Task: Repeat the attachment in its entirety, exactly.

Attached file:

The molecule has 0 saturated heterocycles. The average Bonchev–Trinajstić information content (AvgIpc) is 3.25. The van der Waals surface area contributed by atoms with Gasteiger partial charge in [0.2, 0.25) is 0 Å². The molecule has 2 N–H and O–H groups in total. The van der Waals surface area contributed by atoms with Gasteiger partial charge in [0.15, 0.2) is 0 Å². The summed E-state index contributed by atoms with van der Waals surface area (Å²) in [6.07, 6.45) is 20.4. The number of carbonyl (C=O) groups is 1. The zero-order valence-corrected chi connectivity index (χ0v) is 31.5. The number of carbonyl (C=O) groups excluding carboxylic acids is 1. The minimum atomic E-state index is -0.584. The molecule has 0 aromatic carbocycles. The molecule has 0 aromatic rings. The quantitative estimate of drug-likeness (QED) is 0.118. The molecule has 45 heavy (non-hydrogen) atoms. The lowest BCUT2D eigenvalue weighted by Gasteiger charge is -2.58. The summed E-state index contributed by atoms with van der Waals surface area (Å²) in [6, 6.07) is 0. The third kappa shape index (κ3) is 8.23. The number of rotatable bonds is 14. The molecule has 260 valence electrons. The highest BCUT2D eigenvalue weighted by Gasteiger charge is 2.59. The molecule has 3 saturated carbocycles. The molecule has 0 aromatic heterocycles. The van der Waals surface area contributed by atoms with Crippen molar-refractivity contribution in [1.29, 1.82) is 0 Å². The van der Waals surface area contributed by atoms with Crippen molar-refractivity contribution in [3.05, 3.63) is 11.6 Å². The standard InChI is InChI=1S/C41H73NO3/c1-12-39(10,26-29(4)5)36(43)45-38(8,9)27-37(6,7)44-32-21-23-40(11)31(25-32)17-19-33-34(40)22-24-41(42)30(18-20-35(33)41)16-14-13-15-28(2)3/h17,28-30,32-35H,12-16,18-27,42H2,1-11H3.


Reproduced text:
The molecule has 0 saturated heterocycles. The average Bonchev–Trinajstić information content (AvgIpc) is 3.25. The van der Waals surface area contributed by atoms with Gasteiger partial charge in [0.2, 0.25) is 0 Å². The molecule has 2 N–H and O–H groups in total. The van der Waals surface area contributed by atoms with Gasteiger partial charge in [0.15, 0.2) is 0 Å². The summed E-state index contributed by atoms with van der Waals surface area (Å²) in [6.07, 6.45) is 20.4. The number of carbonyl (C=O) groups is 1. The zero-order valence-corrected chi connectivity index (χ0v) is 31.5. The number of carbonyl (C=O) groups excluding carboxylic acids is 1. The minimum atomic E-state index is -0.584. The molecule has 0 aromatic carbocycles. The molecule has 0 aromatic rings. The quantitative estimate of drug-likeness (QED) is 0.118. The molecule has 45 heavy (non-hydrogen) atoms. The lowest BCUT2D eigenvalue weighted by Gasteiger charge is -2.58. The summed E-state index contributed by atoms with van der Waals surface area (Å²) in [6, 6.07) is 0. The third kappa shape index (κ3) is 8.23. The number of rotatable bonds is 14. The molecule has 260 valence electrons. The highest BCUT2D eigenvalue weighted by Gasteiger charge is 2.59. The molecule has 3 saturated carbocycles. The molecule has 0 aromatic heterocycles. The van der Waals surface area contributed by atoms with Crippen molar-refractivity contribution in [1.29, 1.82) is 0 Å². The van der Waals surface area contributed by atoms with Crippen molar-refractivity contribution in [3.05, 3.63) is 11.6 Å². The standard InChI is InChI=1S/C41H73NO3/c1-12-39(10,26-29(4)5)36(43)45-38(8,9)27-37(6,7)44-32-21-23-40(11)31(25-32)17-19-33-34(40)22-24-41(42)30(18-20-35(33)41)16-14-13-15-28(2)3/h17,28-30,32-35H,12-16,18-27,42H2,1-11H3.